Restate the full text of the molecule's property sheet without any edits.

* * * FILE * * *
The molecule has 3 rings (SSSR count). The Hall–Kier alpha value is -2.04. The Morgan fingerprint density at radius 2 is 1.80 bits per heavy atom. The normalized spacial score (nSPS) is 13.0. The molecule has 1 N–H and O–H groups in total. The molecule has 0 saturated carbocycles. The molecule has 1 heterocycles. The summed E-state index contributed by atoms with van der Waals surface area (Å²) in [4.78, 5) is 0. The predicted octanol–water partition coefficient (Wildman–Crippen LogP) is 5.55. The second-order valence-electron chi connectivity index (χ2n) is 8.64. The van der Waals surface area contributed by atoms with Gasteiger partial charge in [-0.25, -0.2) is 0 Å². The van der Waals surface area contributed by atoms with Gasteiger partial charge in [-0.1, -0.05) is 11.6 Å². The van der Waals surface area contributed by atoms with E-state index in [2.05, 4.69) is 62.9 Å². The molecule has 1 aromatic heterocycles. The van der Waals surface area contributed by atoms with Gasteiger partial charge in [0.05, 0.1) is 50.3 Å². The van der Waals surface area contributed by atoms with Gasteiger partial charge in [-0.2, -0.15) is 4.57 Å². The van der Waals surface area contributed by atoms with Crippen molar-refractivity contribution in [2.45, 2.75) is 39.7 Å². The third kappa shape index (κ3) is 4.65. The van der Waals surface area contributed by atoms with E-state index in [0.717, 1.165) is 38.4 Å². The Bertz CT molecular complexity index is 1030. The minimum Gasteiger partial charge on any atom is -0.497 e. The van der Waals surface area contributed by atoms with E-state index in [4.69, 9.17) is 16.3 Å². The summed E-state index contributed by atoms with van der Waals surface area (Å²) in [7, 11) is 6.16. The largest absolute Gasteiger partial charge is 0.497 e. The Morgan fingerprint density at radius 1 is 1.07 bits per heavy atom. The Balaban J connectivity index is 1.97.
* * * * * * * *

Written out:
The molecule has 3 rings (SSSR count). The Hall–Kier alpha value is -2.04. The Morgan fingerprint density at radius 2 is 1.80 bits per heavy atom. The normalized spacial score (nSPS) is 13.0. The molecule has 1 N–H and O–H groups in total. The molecule has 0 saturated carbocycles. The molecule has 1 heterocycles. The summed E-state index contributed by atoms with van der Waals surface area (Å²) in [4.78, 5) is 0. The predicted octanol–water partition coefficient (Wildman–Crippen LogP) is 5.55. The second-order valence-electron chi connectivity index (χ2n) is 8.64. The van der Waals surface area contributed by atoms with Gasteiger partial charge in [-0.25, -0.2) is 0 Å². The van der Waals surface area contributed by atoms with Gasteiger partial charge in [-0.1, -0.05) is 11.6 Å². The van der Waals surface area contributed by atoms with E-state index in [2.05, 4.69) is 62.9 Å². The molecule has 1 aromatic heterocycles. The van der Waals surface area contributed by atoms with Gasteiger partial charge in [0.05, 0.1) is 50.3 Å². The van der Waals surface area contributed by atoms with Gasteiger partial charge in [-0.2, -0.15) is 4.57 Å². The van der Waals surface area contributed by atoms with Crippen molar-refractivity contribution in [2.45, 2.75) is 39.7 Å². The third kappa shape index (κ3) is 4.65. The van der Waals surface area contributed by atoms with E-state index in [0.717, 1.165) is 38.4 Å². The Bertz CT molecular complexity index is 1030. The minimum Gasteiger partial charge on any atom is -0.497 e. The van der Waals surface area contributed by atoms with E-state index in [4.69, 9.17) is 16.3 Å². The summed E-state index contributed by atoms with van der Waals surface area (Å²) in [7, 11) is 6.16. The largest absolute Gasteiger partial charge is 0.497 e. The Morgan fingerprint density at radius 1 is 1.07 bits per heavy atom. The Balaban J connectivity index is 1.97.